Buying solar panels in 2024: The complete guide

Tired of paying increasingly high electric bills? You've come to the right place.

Written by:
Edited by: Rich Brown
Updated Jan 31, 2024
15 min read
SunPower solar panels on a house

Rooftop solar panels used to be luxury items but that's no longer the case. Whether you want to save thousands on electric bills or lower your carbon footprint, going solar is almost always the right decision if you own your home. 

Adding solar panels is a great long-term investment. It can boost your home's value and minimize your electric bill. It's also a big purchase, so it's important to make sure it will pay off before you make a final decision. 

Below, we'll explain how to decide if solar will work for you, and how to get solar panels at the best price. It all comes down to your roof, how much you pay for electricity, and your eligibility for incentives.

Find out what solar panels cost in your area in 2024
Please enter a five-digit zip code.
  • 100% free to use, 100% online
  • Access the lowest prices from installers near you
  • Unbiased Energy Advisors ready to help

Did you know?

  • You don't need to live somewhere warm or with abundant sunshine to save with solar.

  • Most homeowners will save tens of thousands of dollars by going solar.

  • Solar panels aren't free, but they do come with great incentives.

  • The best solar equipment for you might not be the best solar equipment for your neighbors.

  • There are ways to go solar without installing a single panel on your property.

The average U.S. household spends about $1,747 annually on electricity, according to electricity cost and consumption data from the Energy Information Administration (EIA). Over 25 years, that adds up to $61,520 (assuming 2.45% annual inflation). You can easily lower (and sometimes even eliminate) these costs by installing a rooftop solar panel system. 

Most households need an 11 kW system to fully cover their electricity usage. In 2024, an average 11 kW solar panel system costs $22,022 upfront including installation costs and the federal solar tax credit (more on that later). This is a hefty price tag, but when you consider how much you otherwise would've spent on electricity, it's easy to understand why millions of homeowners have gone solar.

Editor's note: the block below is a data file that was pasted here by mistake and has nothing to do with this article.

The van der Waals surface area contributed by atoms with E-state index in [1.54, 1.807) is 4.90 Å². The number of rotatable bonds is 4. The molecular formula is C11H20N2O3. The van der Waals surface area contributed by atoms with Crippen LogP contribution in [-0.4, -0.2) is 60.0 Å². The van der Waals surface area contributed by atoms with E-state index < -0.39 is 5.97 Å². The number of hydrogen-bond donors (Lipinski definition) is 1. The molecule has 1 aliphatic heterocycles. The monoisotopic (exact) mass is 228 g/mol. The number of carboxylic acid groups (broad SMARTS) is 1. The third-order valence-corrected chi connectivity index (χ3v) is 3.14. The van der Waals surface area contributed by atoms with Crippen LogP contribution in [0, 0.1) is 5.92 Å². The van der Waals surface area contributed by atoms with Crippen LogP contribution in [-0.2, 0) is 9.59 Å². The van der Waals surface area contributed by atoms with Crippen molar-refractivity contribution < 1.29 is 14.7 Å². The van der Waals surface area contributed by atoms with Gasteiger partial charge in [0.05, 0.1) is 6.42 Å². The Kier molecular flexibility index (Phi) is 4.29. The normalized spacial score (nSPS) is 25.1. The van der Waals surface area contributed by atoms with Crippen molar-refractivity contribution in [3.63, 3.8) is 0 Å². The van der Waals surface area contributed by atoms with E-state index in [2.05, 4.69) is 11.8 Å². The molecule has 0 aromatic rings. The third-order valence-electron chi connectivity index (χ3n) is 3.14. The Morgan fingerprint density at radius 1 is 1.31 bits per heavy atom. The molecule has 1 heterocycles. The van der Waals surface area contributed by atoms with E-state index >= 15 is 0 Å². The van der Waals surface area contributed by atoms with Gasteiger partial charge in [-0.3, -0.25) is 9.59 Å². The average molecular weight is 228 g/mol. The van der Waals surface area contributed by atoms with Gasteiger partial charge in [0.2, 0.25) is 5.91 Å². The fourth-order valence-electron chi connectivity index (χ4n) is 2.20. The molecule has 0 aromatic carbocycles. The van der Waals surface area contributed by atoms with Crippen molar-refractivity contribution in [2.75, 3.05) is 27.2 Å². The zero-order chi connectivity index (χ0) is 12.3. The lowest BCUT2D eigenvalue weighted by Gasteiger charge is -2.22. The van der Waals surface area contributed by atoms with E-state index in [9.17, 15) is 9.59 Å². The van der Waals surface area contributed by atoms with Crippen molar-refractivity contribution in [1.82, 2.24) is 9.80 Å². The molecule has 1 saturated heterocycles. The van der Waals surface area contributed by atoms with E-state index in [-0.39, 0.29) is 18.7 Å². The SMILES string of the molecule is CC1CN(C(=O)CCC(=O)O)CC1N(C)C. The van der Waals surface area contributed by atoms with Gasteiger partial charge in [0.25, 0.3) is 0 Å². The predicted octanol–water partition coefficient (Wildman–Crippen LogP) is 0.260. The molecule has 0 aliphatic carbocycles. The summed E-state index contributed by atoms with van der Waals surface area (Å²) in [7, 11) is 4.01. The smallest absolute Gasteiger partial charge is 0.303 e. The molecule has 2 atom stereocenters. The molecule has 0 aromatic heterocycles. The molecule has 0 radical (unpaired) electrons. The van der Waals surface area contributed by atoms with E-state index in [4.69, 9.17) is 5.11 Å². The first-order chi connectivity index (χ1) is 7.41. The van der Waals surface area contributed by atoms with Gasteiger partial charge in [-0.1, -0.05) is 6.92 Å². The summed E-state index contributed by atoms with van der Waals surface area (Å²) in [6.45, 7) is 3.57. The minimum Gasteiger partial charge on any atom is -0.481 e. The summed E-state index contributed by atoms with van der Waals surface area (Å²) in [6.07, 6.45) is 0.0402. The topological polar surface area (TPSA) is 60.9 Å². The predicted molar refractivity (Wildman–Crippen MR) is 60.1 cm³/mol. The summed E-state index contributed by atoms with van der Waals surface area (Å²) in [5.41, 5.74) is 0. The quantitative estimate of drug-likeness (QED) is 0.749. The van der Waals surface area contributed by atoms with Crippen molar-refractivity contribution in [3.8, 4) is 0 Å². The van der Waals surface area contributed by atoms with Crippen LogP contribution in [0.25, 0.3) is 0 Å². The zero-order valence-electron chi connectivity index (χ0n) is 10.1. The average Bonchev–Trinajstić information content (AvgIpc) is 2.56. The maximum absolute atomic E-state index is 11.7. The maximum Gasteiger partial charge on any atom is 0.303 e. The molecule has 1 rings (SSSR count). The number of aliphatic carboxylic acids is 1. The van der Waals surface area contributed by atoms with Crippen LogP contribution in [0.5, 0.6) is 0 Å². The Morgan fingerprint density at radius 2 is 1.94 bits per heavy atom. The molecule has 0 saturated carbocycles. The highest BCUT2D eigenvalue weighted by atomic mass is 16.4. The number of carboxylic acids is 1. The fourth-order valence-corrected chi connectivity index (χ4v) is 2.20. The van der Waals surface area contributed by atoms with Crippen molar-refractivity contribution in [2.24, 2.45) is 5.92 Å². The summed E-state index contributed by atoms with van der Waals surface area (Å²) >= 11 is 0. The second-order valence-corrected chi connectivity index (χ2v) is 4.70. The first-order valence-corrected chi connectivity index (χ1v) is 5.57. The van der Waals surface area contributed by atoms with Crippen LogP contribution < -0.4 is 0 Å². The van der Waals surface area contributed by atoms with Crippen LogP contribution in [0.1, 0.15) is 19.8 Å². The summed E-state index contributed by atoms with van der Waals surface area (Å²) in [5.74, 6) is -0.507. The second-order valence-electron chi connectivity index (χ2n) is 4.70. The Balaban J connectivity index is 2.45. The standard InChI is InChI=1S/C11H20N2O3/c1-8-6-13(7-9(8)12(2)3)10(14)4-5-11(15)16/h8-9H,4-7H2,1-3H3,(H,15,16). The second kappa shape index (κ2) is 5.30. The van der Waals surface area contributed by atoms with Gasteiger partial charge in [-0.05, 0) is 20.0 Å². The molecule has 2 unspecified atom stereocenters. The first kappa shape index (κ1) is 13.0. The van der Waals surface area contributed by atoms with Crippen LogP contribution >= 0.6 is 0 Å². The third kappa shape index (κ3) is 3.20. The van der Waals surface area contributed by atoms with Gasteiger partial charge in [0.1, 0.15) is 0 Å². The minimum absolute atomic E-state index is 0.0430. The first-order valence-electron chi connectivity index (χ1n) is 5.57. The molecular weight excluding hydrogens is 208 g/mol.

Solar is a long-term investment. Shoppers on the EnergySage Marketplace typically break even in about eight years. Remember that your costs and savings will ultimately depend on several factors, including where you live, how much you spend on electricity, and your home setup.

We don't want to bore you with the nitty-gritty physics details, but at a high level, solar panels work by using sunlight to generate electricity through the photovoltaic effect. The process starts with solar cells, which absorb light, knocking electrons (aka carriers of electricity) loose. These electrons then flow, creating direct current (DC) electricity. Metal plates on the sides of each solar cell transfer the DC electricity to wires. At this point, inverters (more on these below) convert the DC electricity into alternating current (AC) electricity, which most common household appliances use. And voila – your solar panels have produced solar energy for your home! 

Check out this quick guide to key solar terms

You'll get the most out of this guide if you first understand your suitability for solar. Solar panels are an excellent investment for many homeowners but they're not right for everyone. Your home doesn't have to be a perfect fit for solar for you to benefit from it. Many homeowners will save money with the right installation or an alternative approach like a community solar subscriptionIf you meet the following criteria, investing in solar will probably work for you.